The right hon. Gentleman is right that we will never be neutral in our support for the Union. The Government are proud to take that approach. Equally, we uphold the principles of those agreements, particularly the principle of consent, which has underlined and underpinned the activities of Governments over so many years. It is about the rightful balance between support for the Union and, equally, upholding the principle of consent.

12. I have seen the troubles at first hand, so I know that the peace process has been integral to progress since then. I very much welcome the agreement with our friends in the Democratic Unionist party, but what more can the Government do to reassure all the people of Northern Ireland that the agreement will not jeopardise this process? That is the chief concern at the moment. (900013)

My hon. Friend makes a powerful and important point. This agreement underlines our steadfast commitment to the Belfast agreement and its successors. Indeed, I have been working with all major parties in the Executive in recent days to see the restoration of that Executive—one of the key bodies under the Good Friday agreement. That remains such an important outcome to achieve.

It is clear that other parties in Northern Ireland have serious concerns about the Good Friday agreement as a result of the deal that the UK Government have done with the DUP. What guarantees can the Secretary of State offer that the confidence and supply agreement does not threaten the impartiality of the UK Government? What assurances can he give us that the Prime Minister’s reliance on DUP votes to remain in power does not compromise his position? Finally, given the sword of Damocles clause—offering support on a case-by-case basis— how can any of us be sure that the UK Government will not be compromised when it suits the DUP?

The agreement relates to what happens here at Westminster. I am not part of those discussions or the envisaged committee, but there are important reasons for the role I play in Northern Ireland. The hon. Lady makes various assertions and characterisations. It is worth underlining that I have been working closely with the Irish Government in recent days as part of the restoration of the Executive, and they noted in their response that they welcomed the British Government’s commitment to

“govern in the interests of all parts of the community in Northern Ireland.”

That principle will guide our actions.

Notwithstanding the commitment to parity in the Good Friday agreement, does my right hon. Friend agree that the military covenant needs to be applied throughout the country, regardless of where servicemen and women live?

I do uphold the military covenant. The Conservative party has made great strides in rolling it out across the UK, and the Government remain committed to that. We will work with the Executive and all the parties so that the benefit of the military covenant is felt in all parts of the UK.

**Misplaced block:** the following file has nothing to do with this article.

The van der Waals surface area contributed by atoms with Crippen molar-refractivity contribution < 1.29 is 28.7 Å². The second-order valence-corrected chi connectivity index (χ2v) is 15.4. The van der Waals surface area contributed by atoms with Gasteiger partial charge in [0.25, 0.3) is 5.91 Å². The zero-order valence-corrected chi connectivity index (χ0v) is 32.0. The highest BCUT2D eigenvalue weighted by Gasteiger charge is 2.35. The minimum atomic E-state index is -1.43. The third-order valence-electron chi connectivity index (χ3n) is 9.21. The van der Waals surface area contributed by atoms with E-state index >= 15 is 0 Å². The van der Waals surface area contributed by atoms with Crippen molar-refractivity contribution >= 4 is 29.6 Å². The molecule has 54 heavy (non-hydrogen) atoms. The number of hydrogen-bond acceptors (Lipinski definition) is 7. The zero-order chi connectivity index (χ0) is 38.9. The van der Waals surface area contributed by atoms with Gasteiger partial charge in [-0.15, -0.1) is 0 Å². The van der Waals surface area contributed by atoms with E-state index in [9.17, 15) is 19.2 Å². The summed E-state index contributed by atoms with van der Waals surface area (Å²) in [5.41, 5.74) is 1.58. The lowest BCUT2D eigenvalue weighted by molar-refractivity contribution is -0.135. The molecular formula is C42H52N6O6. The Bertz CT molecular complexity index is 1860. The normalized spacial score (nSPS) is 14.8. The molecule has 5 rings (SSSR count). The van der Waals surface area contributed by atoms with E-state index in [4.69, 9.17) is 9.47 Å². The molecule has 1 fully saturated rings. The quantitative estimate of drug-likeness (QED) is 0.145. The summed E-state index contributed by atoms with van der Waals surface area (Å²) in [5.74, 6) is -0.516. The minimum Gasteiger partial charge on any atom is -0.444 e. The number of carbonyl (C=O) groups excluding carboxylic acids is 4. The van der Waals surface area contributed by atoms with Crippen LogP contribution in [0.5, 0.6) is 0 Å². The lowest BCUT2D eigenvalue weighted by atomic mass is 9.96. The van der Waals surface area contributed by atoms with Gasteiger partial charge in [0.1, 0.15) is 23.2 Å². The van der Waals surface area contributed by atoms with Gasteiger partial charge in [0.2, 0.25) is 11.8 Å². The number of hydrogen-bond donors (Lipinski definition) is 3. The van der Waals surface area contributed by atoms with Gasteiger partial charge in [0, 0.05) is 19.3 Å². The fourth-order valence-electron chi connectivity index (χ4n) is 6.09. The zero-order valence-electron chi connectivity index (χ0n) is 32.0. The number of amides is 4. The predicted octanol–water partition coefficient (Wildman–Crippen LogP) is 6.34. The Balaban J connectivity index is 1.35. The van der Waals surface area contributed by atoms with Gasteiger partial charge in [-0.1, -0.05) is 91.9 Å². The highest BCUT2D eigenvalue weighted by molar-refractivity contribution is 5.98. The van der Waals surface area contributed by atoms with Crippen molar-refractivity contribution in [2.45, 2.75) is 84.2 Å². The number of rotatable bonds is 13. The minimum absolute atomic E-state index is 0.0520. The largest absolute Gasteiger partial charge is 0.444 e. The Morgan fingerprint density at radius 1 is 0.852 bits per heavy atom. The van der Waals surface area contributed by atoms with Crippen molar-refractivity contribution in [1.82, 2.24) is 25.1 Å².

May I begin by paying tribute to Northern Ireland Members from all parties who lost their seats at the election? I pay particular tribute to Mark Durkan, who served this Parliament and Northern Irish politics with such distinction for so long. I also welcome all new Members from Northern Ireland to the House.

I do not doubt for a minute the good faith of the Secretary of State, and I wish him well in trying to bring about the power-sharing Executive, but he must acknowledge that his desire to look impartial has been compromised by the arrangements with the DUP. I would like to know what advice he gave the Prime Minister. Did he tell her that she was making his life that much harder?

May I welcome the hon. Gentleman to his place? I know the role that he has played previously in Northern Ireland, and I welcome his experience on to the Labour Front Bench. I join him in recognising those who served previously in the House. I pay tribute to his predecessor, Dave Anderson, for the very constructive approach that he took. I would also like to recognise my colleague Kris Hopkins, who, as my Minister, played an extraordinary role. I also recognise my colleague Lord Dunlop.

The hon. Gentleman makes the point about Mark Durkan—another colleague who has served in the House—and it is notable that Mark Durkan is reported as saying that there is nothing in the Good Friday agreement that prevents agreements between parties in Northern Ireland and the Government of the Republic of Ireland or the UK Government. It is the principles of those agreements that we continue to uphold in the actions that we take, and we see nothing inconsistent with the agreement that was reached this week in terms of our actions and the role that we play in Northern Ireland.

I acknowledge all the points the Secretary of State has just made, but he knows from his experience and mine that trust is absolutely vital in Northern Ireland, and there is a danger that that trust between parties and in the Governments will be eroded over time if one party is seen as having the ear of the Government. Transparency is the key to avoiding that, so can he commit that, in addition to being transparent in the initial agreement, all subsequent agreements and all the minutes of the DUP-Tory co-ordination committee will be published so we know exactly what is going on?

This issue of impartiality, and the principle of working across all communities and with fairness to all communities, is one that we steadfastly uphold. That is why I will continue to work and engage with all parties and, indeed, community groups and sectors across Northern Ireland in the role that I uphold. I think the hon. Gentleman has seen from the actions that we have taken in publishing the confidence and supply agreement and the financial statement that sits alongside it that that transparency has been provided.